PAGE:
Well, it didn’t take you long to cotton on to the local lingo did it? For those who don’t know, and that’s probably quite a few, these are all local colloquialisms in the Midlands area for paths or alleyways. Even I have to admit, being a southerner, that I had to check Google for the info.

          Google knows everything.

          Glad to hear you are all stocked up on Marmite, a happy wife is a, well, happy wife I suppose.

  • Rachel January 27, 2015, 3:21 pm |

    A vital highlight of the english section that you’ve missed is the mint sauce. I have yet to find a comparable australian mint sauce to the one shown in your picture of the english section.

    • BobinOz January 27, 2015, 5:42 pm |

      I was never into mint sauce, but yes, I suspect that is another very English product. It’s clearly popular enough here for Coles to stock it though.

      • Ozimandias November 5, 2017, 8:42 pm |

        Mint sauce is not something to be proud of. It exists for no good reason but like the mint itself, a pest, it won’t go. For a gardener, it is like the common blackberry. Worse, culinary thoughts about mint in British cuisine are not really more forthcoming over the 19th century view. Maybe mont helped overcome a stink of rancid lamb back then but nowadays, mint sauce makes as much sense as it did thirty years ago in my youth.

        As for our mate and vegemite, both are inferior to a good buttered toast with promite. Even that could be easily bettered, but for competition.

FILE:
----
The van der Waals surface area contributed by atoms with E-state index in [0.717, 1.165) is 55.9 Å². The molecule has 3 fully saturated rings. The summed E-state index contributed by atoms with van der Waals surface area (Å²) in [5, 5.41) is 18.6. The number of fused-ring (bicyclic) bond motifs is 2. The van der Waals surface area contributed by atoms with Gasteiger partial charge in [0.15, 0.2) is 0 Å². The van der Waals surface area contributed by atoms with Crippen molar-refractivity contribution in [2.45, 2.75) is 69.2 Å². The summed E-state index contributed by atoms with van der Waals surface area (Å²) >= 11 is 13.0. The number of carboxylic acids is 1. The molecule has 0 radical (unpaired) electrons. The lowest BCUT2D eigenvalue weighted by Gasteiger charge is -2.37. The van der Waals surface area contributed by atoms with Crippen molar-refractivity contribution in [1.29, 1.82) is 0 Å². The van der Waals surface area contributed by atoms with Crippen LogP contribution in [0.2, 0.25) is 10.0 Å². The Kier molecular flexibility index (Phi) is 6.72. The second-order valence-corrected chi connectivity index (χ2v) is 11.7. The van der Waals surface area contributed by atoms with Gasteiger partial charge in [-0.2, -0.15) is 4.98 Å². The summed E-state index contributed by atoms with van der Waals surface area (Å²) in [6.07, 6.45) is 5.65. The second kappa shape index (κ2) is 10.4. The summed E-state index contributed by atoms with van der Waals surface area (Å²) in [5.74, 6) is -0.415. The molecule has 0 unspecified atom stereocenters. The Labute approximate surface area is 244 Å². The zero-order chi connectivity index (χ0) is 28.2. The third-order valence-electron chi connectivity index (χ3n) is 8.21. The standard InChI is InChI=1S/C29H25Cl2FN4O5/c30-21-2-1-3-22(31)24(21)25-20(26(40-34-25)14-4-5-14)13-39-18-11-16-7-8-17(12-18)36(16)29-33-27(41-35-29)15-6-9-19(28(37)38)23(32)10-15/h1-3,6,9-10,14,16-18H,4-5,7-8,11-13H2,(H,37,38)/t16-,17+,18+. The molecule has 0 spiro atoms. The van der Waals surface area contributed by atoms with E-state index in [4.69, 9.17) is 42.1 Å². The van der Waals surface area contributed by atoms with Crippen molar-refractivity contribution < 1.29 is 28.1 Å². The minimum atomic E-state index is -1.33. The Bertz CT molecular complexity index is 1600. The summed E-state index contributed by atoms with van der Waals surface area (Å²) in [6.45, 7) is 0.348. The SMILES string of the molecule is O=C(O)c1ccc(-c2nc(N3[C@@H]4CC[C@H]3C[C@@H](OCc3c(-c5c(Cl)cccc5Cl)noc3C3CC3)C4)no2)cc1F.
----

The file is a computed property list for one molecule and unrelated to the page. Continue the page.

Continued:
• BobinOz November 6, 2017, 7:32 pm |

          Promite, I don’t think my Marmite loving family have tried that one yet, I’ll ask them to give it a go.

          As for mint sauce, I just checked Cole’s online, they now stock five different varieties. Clearly still very popular, whether the gardeners like it or not.

          • Ozimandias November 6, 2017, 10:02 pm |

            I’m a convert. It is sweeter with more umami. Not something that can be said out loud in Australia, except online anonymously.

            Happy to be put back in my box about mint sauce (and probably should). Grew up with it in Oz, the shop bought stuff a staple in the 1980s with Sunday “meat two veg”. Probably judging it on that experience is unjust. Put it this way, a bottle could last for longer than virtually any other condiment. A true loaves and fishes story. Does anyone ever get through a bottle? It seemed ours lasted a generation.